SUMMARY: CASE 193-378-01
A forklift driver was moving boxes at a raisin packaging plant. The forklift he was driving was rented. It kept losing radiator fluid out the radiator overflow hose, so every few hours he added water.
Suddenly, the radiator cap blew off his forklift. Hot radiator fluid scorched the skin on his back and arm. He jumped off the forklift and bruised his right leg. A co-worker quickly poured cold water over the burned forklift driver. Then a supervisor drove him to the doctor.
An ambulance immediately moved him to the burn unit at another medical center. He spent 13 days in the hospital with 20% total body burns.
How could this injury have been prevented?
Publication #: CDHS(COHB)-FI-93-005-30
This document was extracted from a series of the Nurses Using Rural Sentinal Events (NURSE) project, conducted by the California Occupational Health Program of the California Department of Health Services, in conjunction with the National Institute for Occupational Safety and Health. Publication date: November 1993.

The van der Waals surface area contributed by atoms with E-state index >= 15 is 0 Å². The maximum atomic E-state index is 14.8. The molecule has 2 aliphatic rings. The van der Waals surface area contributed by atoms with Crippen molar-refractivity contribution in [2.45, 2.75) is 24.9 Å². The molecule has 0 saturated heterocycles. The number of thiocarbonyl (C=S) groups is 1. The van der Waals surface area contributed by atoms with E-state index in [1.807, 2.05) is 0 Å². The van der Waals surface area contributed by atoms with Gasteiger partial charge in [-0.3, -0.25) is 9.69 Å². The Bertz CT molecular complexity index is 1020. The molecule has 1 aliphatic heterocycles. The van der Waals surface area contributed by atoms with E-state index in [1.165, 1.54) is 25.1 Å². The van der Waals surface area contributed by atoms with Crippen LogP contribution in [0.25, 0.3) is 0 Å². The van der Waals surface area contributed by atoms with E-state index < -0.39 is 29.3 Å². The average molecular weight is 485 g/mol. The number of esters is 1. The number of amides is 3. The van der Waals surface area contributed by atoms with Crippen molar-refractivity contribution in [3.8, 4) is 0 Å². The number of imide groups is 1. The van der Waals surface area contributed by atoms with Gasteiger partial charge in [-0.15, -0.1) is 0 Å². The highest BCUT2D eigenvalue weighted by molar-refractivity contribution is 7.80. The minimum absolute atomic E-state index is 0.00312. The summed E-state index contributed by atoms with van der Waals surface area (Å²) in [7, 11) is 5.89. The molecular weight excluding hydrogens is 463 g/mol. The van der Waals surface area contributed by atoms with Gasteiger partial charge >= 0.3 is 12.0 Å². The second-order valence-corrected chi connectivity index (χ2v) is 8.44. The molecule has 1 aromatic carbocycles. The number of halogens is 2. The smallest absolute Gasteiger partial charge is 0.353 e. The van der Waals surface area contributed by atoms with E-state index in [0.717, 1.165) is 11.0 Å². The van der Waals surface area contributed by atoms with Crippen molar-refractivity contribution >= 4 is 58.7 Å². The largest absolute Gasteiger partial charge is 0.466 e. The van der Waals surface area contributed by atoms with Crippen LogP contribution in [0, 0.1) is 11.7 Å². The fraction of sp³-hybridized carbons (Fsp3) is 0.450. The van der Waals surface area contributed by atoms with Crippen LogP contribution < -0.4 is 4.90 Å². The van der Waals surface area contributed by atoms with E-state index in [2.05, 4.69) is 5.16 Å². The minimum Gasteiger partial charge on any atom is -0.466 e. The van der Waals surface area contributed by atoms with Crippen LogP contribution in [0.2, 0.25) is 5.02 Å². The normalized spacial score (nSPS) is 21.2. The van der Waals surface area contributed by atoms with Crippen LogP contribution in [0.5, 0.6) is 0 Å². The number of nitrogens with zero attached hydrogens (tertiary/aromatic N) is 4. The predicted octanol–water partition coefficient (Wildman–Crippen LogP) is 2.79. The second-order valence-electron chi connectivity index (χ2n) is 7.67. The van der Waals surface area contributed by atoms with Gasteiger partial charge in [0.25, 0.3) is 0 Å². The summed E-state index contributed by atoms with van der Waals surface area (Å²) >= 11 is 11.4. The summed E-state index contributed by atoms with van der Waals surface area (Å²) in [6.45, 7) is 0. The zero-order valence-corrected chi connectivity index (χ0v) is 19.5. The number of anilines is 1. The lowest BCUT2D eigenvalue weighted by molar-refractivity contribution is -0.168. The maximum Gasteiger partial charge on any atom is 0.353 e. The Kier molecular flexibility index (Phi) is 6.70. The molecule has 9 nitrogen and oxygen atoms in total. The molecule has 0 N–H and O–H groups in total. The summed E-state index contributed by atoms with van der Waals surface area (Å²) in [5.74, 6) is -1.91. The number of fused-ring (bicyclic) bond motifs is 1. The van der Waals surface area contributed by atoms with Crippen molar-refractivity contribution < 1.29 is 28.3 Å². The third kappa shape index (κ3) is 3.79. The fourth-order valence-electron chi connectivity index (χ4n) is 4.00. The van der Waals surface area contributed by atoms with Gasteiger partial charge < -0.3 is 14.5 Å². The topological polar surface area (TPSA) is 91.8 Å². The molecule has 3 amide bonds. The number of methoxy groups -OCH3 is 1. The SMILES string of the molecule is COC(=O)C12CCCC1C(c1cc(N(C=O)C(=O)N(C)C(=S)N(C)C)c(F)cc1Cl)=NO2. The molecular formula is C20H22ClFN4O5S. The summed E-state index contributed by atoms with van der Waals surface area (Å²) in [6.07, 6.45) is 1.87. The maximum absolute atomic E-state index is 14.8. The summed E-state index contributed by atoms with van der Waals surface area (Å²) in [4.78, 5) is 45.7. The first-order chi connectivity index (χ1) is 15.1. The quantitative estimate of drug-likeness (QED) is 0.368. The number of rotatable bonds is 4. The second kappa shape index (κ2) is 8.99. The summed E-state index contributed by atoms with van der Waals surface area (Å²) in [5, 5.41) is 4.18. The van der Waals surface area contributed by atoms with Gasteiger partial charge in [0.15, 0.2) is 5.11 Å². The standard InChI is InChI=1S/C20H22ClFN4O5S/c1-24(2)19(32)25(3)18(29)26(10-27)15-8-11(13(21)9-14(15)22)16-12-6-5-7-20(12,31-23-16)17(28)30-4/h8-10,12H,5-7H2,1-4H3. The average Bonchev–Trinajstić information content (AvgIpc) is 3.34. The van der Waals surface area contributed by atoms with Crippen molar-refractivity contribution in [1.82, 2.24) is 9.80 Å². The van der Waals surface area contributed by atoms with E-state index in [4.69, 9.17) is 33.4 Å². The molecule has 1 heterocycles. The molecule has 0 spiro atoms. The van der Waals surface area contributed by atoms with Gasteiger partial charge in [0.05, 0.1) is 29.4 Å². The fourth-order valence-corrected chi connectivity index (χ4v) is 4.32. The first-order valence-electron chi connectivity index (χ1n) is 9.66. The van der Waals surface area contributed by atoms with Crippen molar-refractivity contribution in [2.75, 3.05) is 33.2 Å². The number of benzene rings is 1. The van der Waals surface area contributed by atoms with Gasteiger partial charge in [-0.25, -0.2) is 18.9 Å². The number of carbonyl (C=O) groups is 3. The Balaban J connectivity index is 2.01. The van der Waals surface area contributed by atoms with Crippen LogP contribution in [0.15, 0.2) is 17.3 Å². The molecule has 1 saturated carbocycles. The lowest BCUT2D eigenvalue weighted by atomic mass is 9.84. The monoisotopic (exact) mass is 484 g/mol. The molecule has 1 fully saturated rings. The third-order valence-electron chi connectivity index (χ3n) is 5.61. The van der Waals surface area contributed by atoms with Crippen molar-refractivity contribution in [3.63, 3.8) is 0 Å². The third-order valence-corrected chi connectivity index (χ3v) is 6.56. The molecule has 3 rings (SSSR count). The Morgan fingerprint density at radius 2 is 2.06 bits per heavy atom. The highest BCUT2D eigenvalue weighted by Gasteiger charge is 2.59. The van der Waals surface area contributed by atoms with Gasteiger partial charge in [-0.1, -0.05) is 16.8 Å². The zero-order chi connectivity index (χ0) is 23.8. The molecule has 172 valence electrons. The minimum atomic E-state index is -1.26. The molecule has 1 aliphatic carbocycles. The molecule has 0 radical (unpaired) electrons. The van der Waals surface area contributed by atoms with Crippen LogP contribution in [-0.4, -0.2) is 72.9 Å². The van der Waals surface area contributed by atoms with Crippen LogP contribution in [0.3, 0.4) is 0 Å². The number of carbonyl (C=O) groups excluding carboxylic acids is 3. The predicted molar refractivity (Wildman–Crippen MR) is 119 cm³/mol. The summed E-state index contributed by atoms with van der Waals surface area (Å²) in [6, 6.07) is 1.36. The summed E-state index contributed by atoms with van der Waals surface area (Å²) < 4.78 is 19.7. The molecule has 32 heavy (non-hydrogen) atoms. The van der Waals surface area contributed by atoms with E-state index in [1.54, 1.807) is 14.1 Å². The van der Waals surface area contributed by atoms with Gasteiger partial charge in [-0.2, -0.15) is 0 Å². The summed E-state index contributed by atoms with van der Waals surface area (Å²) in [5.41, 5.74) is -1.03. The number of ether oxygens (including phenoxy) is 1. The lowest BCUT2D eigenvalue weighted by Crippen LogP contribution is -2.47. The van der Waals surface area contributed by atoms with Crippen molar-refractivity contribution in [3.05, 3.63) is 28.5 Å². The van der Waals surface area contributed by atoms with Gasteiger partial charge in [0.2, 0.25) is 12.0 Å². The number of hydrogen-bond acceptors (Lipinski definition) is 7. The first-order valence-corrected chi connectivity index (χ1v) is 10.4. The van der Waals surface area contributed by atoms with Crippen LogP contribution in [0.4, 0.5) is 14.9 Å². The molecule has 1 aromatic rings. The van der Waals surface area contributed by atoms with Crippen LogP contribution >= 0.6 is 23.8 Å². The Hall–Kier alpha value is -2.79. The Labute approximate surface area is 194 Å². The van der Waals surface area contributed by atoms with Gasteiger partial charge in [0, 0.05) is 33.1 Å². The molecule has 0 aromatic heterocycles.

The NURSE (Nurses Using Rural Sentinel Events) project is conducted by the California Occupational Health Program of the California Department of Health Services, in conjunction with the National Institute for Occupational Safety and Health. The program's goal is to prevent occupational injuries associated with agriculture. Injuries are reported by hospitals, emergency medical services, clinics, medical examiners, and coroners. Selected cases are followed up by conducting interviews of injured workers, co-workers, employers, and others involved in the incident. An on-site safety investigation is also conducted. These investigations provide detailed information on the worker, the work environment, and the potential risk factors resulting in the injury. Each investigation concludes with specific recommendations designed to prevent injuries, for the use of employers, workers, and others concerned about health and safety in agriculture.
Disclaimer and Reproduction Information: Information in NASD does not represent NIOSH policy. Information included in NASD appears by permission of the author and/or copyright holder. More